While most treatments for Alzheimer’s disease focus on improving memory, researchers at The Ohio State University Wexner Medical Center conducted a study aimed at slowing the decline of problem-solving and decision-making skills in these patients.
For the first time ever, thin electrical wires were surgically implanted into the frontal lobes of the brains of patients with Alzheimer’s disease to determine if using a brain pacemaker could improve cognitive, behavioral, and functional abilities in patients with this form of dementia.
The deep brain stimulation (DBS) implant is similar to a cardiac pacemaker device, except that the pacemaker wires are implanted in the brain rather than the heart.
Findings of the study are published online in the Journal of Alzheimer’s Disease.
“We have many memory aides, tools and pharmaceutical treatments to help Alzheimer’s patients with memory, but we don’t have anything to help with improving their judgments, making good decisions, or increasing their ability to selectively focus attention on the task at hand and avoid distractions. These skills are necessary in performing daily tasks such as making the bed, choosing what to eat and having meaningful socializing with friends and family,” said Dr. Douglas Scharre, co-author of the study and director of the Division of Cognitive Neurology at Ohio State’s Wexner Medical Center’s Neurological Institute.
“The frontal lobes are responsible for our abilities to solve problems, organize and plan, and utilize good judgments. By stimulating this region of the brain, the Alzheimer’s subjects cognitive and daily functional abilities as a whole declined more slowly than Alzheimer’s patients in a matched comparison group not being treated with DBS,” he said.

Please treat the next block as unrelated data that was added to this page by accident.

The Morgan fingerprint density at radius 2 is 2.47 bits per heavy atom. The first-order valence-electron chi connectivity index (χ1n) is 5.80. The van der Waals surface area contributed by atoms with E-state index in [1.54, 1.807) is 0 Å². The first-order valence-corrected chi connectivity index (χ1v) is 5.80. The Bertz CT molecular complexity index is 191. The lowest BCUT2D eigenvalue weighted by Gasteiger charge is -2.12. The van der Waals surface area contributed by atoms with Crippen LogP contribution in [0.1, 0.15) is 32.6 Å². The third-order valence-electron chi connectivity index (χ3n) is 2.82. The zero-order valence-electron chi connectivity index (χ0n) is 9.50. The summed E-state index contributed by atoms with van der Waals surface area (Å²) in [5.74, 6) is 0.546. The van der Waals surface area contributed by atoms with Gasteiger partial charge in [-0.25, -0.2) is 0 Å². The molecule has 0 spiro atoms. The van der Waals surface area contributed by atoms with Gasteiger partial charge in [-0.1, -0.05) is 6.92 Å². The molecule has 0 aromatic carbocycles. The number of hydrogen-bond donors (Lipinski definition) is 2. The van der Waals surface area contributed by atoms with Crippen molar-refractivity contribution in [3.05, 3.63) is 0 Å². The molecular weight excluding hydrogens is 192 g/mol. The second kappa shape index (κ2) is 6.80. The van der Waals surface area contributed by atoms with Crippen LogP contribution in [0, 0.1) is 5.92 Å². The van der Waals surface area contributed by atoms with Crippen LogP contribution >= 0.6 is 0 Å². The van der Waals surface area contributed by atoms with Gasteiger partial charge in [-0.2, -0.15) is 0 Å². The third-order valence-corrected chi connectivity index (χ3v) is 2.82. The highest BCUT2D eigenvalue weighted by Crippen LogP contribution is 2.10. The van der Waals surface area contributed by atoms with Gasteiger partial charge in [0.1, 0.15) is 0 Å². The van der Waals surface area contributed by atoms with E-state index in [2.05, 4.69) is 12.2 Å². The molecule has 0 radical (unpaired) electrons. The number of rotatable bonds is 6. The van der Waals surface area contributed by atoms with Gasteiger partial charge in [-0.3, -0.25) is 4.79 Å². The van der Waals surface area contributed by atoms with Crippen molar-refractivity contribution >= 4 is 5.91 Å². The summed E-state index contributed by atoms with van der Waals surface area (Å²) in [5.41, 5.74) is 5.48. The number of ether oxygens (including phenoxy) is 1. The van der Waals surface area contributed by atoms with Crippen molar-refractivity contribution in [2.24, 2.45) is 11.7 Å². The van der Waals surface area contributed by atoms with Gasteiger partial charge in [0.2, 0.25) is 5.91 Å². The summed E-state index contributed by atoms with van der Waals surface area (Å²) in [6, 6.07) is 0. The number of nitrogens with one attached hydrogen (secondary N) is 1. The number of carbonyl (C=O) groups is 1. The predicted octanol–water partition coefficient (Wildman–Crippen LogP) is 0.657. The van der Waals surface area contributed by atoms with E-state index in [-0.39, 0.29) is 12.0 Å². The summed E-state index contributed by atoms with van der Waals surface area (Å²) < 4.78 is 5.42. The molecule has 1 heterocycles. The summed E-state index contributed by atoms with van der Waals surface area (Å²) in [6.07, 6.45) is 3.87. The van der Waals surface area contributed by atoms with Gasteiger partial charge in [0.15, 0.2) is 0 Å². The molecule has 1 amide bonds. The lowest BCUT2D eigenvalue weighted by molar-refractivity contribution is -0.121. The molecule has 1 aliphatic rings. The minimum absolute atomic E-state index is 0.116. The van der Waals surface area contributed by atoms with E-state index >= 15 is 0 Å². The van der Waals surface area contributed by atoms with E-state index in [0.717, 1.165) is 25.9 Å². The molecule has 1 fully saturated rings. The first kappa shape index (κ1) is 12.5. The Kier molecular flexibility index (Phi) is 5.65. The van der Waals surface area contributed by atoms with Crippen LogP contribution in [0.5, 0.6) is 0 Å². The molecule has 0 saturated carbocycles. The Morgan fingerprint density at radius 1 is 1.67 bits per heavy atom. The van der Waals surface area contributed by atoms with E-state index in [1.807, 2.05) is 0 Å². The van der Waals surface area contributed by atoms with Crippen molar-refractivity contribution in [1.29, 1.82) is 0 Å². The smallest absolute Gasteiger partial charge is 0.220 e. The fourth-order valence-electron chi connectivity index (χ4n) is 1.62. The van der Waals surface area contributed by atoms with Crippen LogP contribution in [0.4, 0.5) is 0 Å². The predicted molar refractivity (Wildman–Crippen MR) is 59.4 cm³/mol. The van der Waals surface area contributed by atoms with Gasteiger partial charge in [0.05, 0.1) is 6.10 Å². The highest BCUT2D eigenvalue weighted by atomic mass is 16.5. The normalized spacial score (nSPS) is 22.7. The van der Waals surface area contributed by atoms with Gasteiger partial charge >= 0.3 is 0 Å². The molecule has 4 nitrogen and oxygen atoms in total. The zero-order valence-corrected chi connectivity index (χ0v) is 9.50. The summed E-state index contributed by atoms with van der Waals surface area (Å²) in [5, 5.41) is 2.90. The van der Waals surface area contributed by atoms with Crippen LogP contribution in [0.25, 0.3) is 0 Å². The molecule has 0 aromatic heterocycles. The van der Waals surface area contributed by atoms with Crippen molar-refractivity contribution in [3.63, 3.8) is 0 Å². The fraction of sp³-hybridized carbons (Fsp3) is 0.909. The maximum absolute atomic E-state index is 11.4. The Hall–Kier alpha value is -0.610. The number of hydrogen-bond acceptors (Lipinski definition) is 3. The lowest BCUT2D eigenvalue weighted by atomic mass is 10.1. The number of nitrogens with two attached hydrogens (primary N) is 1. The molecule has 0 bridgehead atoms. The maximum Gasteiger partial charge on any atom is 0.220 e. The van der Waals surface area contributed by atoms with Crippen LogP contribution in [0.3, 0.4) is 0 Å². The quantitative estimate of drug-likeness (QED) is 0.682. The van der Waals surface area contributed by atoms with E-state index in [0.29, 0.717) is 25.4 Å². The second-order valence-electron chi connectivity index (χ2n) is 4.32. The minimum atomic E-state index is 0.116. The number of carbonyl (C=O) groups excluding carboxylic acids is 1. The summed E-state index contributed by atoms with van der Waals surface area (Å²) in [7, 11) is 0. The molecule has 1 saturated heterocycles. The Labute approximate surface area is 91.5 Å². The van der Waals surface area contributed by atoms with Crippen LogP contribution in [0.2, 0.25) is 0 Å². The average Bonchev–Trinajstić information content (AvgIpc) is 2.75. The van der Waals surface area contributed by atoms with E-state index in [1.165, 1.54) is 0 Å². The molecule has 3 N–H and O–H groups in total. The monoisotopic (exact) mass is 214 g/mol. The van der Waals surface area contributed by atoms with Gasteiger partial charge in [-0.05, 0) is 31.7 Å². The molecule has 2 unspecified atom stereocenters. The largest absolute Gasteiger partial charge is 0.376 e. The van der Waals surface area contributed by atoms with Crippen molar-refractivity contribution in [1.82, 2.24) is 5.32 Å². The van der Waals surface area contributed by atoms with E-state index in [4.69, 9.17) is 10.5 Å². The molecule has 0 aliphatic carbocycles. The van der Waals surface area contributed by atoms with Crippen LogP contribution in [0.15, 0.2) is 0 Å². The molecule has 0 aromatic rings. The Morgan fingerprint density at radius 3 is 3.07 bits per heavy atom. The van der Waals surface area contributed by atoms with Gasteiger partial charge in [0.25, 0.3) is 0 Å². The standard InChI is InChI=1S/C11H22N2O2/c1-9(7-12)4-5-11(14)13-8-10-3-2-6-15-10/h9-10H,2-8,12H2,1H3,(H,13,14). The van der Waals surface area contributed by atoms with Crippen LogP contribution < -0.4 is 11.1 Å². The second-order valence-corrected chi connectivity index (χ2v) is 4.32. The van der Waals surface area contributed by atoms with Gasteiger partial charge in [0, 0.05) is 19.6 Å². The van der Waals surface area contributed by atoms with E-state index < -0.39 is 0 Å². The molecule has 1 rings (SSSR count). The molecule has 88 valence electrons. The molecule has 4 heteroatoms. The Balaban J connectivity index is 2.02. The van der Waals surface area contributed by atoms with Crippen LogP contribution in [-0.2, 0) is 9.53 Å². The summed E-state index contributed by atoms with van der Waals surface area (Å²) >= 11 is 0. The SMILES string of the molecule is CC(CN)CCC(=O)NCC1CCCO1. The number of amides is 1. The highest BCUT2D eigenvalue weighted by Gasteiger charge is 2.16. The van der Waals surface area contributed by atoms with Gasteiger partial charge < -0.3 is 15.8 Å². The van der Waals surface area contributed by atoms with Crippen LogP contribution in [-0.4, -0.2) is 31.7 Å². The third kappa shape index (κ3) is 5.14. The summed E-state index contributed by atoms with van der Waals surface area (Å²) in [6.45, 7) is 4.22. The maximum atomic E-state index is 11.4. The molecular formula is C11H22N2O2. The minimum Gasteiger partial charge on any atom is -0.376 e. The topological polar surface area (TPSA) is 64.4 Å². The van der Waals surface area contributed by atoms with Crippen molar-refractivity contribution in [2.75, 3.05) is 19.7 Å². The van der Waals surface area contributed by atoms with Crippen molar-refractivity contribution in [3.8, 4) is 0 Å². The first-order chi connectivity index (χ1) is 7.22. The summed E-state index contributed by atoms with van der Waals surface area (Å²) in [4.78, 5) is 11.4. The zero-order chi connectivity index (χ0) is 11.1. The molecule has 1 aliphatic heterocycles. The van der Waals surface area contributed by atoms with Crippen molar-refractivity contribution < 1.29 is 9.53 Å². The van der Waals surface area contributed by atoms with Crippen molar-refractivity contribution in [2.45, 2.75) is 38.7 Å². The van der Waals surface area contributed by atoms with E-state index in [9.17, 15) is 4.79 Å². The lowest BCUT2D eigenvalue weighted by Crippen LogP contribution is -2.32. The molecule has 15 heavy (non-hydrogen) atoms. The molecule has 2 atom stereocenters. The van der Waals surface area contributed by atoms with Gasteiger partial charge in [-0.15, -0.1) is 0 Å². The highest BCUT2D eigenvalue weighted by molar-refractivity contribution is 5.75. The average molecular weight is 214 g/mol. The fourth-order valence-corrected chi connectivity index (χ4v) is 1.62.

The pilot study found that DBS targeting frontal brain regions can reduce the overall performance decline typically seen in people with mild or early stage Alzheimer’s, Scharre said.
Scharre is a neurologist who focuses on treating patients with Alzheimer’s and other dementias. He collaborated with Dr. Ali Rezai, a neurosurgeon who specializes in neuromodulation, to conduct this clinical trial.
“This same technology has been successfully used to treat more than 135,000 patients worldwide with Parkinson’s disease. Our findings suggest that frontal network modulation to improve executive and behavioral deficits should be further studied in patients with Alzheimer’s disease,” said Rezai, the former director of Ohio State’s Neurological Institute who is now leading the Rockefeller Neuroscience Institute at West Virginia University.
All three study participants showed improvement, including LaVonne Moore, 85, of Delaware, Ohio. When she entered the study in 2013, she was not doing any meal preparation. After two years of deep-brain stimulation, she could independently initiate preparations of a simple meal, assemble ingredients and cook the meal.
She was able to organize an outing, including arranging transportation and destination, planning for the weather and bringing the needed money. She also regained independence to select her clothing attire, researchers noted.
Her 89-year-old husband, Tom Moore, said her Alzheimer’s disease has progressed, but more slowly than he expected. “LaVonne has had Alzheimer’s disease longer than anybody I know, and that sounds negative, but it’s really a positive thing because it shows that we’re doing something right,” Moore said. She didn’t hesitate to volunteer for the study, he added.
He said she told him: “I will do anything to help others not go through what I’m going through.”
Next, Ohio State researchers want to explore non-surgical methods to stimulate the frontal lobe, which would be a less invasive treatment option to slow down the symptoms of Alzheimer’s disease.
Alzheimer’s disease is the most common form of degenerative dementia, affecting more than 5 million Americans. By 2050, this number could rise as high as 16 million, according to the Alzheimer’s Association.
The disease – which has no cure and is not easily managed – becomes progressively disabling with loss of memory, cognition and worsening behavioral function, in addition to a gradual loss of independent functioning, Scharre said.